I had the privilege of working with Deputy Attorney General Sally Yates to introduce implicit bias training to federal law enforcement at the Department of Justice, which I found to be as educational for those working on the curriculum as it was to those participating. Implicit bias is a fact of humanity that both facilitates (e.g., knowing it’s safe to cross the street) and impedes (e.g., false initial impressions based on race or gender) our activities. This phenomenon is now playing out at scale with AI.

As we have learned, law enforcement activities such as predictive policing have too often targeted communities of color, resulting in a disproportionate number of arrests of persons of color. These arrests are then logged into the system and become data points, which are aggregated into larger data sets and, in recent years, have been used to create AI systems. This process creates a feedback loop where predictive policing algorithms lead law enforcement to patrol and thus observe crime only in neighborhoods they patrol, influencing the data and thus future recommendations. Likewise, arrests made during the current protests will result in data points in future data sets that will be used to build AI systems.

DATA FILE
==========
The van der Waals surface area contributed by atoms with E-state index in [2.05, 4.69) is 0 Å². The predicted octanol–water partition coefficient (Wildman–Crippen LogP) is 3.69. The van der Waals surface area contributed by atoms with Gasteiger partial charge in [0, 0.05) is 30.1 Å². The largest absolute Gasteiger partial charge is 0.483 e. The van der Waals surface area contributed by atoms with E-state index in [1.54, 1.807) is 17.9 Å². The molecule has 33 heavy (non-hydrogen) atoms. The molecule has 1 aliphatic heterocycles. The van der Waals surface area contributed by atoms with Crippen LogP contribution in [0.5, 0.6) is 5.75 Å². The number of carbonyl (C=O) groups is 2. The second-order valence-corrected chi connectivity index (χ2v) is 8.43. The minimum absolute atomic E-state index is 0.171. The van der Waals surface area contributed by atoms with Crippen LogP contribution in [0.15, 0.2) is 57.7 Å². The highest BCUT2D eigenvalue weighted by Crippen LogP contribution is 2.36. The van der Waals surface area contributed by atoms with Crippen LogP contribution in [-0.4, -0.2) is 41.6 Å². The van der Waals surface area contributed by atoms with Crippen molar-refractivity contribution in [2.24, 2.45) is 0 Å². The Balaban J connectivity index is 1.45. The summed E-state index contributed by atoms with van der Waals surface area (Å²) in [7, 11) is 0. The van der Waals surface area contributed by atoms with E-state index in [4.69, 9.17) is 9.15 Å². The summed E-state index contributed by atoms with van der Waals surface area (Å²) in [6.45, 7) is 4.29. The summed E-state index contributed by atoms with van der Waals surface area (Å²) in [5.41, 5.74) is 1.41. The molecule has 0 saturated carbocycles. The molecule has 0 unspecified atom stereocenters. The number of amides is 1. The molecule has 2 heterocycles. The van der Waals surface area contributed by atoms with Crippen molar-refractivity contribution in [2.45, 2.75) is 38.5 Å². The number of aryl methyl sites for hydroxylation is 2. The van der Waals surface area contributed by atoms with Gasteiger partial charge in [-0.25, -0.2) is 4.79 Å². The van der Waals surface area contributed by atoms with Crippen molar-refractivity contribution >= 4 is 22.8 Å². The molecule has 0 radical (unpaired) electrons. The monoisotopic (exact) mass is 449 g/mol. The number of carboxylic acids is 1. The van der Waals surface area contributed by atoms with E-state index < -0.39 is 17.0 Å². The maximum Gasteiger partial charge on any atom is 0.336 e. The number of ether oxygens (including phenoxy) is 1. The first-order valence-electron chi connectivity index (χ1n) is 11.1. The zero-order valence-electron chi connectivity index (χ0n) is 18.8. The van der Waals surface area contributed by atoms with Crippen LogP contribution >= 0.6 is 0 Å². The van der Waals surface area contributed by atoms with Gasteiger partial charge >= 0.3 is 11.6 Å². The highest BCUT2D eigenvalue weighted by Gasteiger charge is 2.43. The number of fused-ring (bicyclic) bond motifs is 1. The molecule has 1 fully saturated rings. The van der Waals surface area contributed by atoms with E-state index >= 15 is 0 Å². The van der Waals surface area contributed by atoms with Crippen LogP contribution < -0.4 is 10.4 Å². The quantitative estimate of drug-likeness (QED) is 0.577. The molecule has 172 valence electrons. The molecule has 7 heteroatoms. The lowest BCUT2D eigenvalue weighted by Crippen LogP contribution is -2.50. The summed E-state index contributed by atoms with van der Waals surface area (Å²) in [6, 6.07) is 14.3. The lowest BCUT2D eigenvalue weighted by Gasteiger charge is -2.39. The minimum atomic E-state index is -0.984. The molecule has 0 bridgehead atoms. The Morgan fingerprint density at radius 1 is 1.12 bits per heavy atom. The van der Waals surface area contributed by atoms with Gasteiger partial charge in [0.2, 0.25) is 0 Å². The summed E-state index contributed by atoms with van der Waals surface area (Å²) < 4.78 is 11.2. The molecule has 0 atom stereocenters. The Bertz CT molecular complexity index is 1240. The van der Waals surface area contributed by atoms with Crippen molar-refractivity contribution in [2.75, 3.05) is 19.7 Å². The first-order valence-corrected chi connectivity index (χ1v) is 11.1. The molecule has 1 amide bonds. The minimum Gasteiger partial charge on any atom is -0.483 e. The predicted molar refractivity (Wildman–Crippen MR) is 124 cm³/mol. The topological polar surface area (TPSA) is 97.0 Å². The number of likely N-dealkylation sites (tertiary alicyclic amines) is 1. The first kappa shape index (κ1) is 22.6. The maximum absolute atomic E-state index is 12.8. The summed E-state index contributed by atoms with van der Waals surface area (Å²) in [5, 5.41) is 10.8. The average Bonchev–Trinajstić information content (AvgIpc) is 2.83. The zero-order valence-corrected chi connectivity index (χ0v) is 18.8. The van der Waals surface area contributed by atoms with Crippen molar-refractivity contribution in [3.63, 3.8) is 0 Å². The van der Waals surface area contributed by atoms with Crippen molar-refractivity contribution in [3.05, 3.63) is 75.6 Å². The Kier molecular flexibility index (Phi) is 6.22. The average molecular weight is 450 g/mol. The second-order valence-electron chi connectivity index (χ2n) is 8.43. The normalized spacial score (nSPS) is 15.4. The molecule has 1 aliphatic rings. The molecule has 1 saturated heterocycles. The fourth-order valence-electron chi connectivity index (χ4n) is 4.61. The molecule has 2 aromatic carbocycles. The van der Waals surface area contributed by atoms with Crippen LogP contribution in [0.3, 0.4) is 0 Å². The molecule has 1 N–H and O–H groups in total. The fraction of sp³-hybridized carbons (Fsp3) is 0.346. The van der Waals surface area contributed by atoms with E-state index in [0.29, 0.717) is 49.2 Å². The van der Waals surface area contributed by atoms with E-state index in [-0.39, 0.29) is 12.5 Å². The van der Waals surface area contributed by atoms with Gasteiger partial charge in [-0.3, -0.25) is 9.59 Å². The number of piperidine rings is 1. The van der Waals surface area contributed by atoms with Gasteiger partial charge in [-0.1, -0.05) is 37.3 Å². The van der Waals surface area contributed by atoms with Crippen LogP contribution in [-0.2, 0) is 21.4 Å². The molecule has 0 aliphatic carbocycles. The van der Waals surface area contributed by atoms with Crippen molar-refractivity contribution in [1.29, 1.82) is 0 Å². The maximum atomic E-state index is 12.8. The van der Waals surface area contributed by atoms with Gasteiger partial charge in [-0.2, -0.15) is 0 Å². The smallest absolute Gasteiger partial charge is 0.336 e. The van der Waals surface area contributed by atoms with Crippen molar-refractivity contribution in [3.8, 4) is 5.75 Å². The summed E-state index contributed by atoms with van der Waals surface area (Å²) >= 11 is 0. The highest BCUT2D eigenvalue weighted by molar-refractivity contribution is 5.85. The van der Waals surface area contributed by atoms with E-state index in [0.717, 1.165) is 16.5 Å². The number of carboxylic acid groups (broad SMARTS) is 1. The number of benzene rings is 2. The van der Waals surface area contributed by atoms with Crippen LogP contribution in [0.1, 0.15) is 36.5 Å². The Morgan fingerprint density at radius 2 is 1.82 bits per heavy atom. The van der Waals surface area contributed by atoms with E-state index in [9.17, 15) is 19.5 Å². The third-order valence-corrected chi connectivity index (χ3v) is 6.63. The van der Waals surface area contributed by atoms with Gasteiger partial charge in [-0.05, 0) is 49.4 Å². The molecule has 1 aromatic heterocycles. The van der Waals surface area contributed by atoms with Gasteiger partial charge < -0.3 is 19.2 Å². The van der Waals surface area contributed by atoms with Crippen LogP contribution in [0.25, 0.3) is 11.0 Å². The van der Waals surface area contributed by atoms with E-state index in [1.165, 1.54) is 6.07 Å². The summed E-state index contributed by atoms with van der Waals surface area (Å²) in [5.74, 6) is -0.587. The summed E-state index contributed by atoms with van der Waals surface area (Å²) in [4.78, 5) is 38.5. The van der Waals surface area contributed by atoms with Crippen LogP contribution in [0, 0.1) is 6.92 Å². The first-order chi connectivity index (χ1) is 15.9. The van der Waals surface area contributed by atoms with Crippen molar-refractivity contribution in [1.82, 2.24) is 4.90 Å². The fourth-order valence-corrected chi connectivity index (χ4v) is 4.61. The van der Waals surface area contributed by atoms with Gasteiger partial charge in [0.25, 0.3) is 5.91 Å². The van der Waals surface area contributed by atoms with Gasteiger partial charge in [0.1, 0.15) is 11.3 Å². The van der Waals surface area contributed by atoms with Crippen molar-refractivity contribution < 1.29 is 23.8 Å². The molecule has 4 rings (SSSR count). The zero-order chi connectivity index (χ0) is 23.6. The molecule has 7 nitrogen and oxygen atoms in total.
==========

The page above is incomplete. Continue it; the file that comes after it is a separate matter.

This feedback loop of bias within AI plays out throughout the criminal justice system and our society at large, such as determining how long to sentence a defendant, whether to approve an application for a home loan or whether to schedule an interview with a job candidate. In short, many AI programs are built on and propagate bias in decisions that will determine an individual and their family’s financial security and opportunities, or lack thereof — often without the user even knowing their role in perpetuating bias.